Note: This story contains a discussion of cannibalism.
Current Event March 6, 2015
In 2024 crews of four will be sent to Mars with the goal of creating a permanent human settlement there. The mission is being planned by a non-profit organization in the Netherlands called Mars One. 200,000 people applied to be one of the first four people to make this all expense paid trip. Mars One has narrowed the applicants down to 100. Shirelle Webb, a 22 year old college student from Texas has made the cut. Listen to learn why she wants to be considered for the one-way trip.
Current Event March 5, 2015
How do you get to school? What age is the right age for kids to walk to school alone? A rise in parental neglect cases has sparked a debate across the country about when and where it’s appropriate for kids to go solo. Listen to learn more about the factors that parents and authorities consider when judging what is neglect and what isn’t.
Current Event March 3, 2015
We have all experienced pain. Whether it is pain in your hand, leg, arm or chest - your perception of pain is controlled by the brain. New scientific studies have increased our understanding of how the brain can increase and decrease our perception of pain. Listen to learn more about the connections between the brain and pain.
Current Event February 28, 2015
A Twitter storm has broken out over the color of a dress posted online with the simple question: What color is it? This story goes beyond the social media chatter to look at the scientific reasons why we all see colors differently.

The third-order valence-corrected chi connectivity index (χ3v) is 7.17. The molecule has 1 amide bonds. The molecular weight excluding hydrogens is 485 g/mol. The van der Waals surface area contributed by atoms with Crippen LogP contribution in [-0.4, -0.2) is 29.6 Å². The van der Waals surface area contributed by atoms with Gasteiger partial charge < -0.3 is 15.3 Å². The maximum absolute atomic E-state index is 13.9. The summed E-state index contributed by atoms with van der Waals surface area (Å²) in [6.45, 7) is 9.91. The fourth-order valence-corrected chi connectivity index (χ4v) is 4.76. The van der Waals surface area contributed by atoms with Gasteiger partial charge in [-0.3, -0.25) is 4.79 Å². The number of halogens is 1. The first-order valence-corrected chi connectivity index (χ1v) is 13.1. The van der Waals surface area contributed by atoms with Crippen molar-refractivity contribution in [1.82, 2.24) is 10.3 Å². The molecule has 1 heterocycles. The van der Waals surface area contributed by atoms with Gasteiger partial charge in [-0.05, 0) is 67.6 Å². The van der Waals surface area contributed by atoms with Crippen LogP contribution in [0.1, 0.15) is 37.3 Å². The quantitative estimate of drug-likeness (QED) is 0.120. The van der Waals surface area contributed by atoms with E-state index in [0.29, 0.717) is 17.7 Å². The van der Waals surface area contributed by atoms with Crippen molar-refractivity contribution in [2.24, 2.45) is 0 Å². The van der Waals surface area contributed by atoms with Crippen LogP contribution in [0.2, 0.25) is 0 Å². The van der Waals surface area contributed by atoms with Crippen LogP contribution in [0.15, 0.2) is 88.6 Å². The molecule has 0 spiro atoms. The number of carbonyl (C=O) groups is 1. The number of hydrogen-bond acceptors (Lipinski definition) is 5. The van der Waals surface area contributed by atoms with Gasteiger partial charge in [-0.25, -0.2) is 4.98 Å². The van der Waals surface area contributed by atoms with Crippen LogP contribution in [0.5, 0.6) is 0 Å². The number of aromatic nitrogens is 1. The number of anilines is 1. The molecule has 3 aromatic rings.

Current Event February 19, 2015
Complex computer algorithms designed to weigh options and make choices are consistently outperforming humans. The algorithms aren’t perfect, though, and many people have a hard time trusting them. Why do we feel this way? Would you trust a computer to make an important decision in your life? Listen to learn more about how algorithms work and why humans often mistrust them.
ELA High School
In F. Scott Fitzgerald’s 1925 novel "The Great Gatsby" James “Jimmy” Gatz becomes Jay Gatsby. Gatsby creates a false identity for himself to enter the world of wealth and power that his beloved, Daisy Buchanan, lives in. The novel explores this world of excess and what it takes for Gatsby to truly enter it. This premise of false identity has moved from fiction to reality. Listen to learn about a real life Gatsby who called himself “Clark Rockefeller.”
ELA Middle School
From "Shiloh" to "Lassie" and "Old Yeller," young adult literature is full of stories about friendship between people and dogs. People love animals but what do animals feel? There is a debate in the scientific community and in popular culture about what emotions animals are capable of and how they display these emotions. Does recognizing that animals can feel take away from human emotion? Or does it help us recognize where these traits came from? This story discusses recent research on the emotions of animals. Listen to learn more about what researchers discovered, and the controversy surrounding the emotional lives of animals.
Current Event December 18, 2014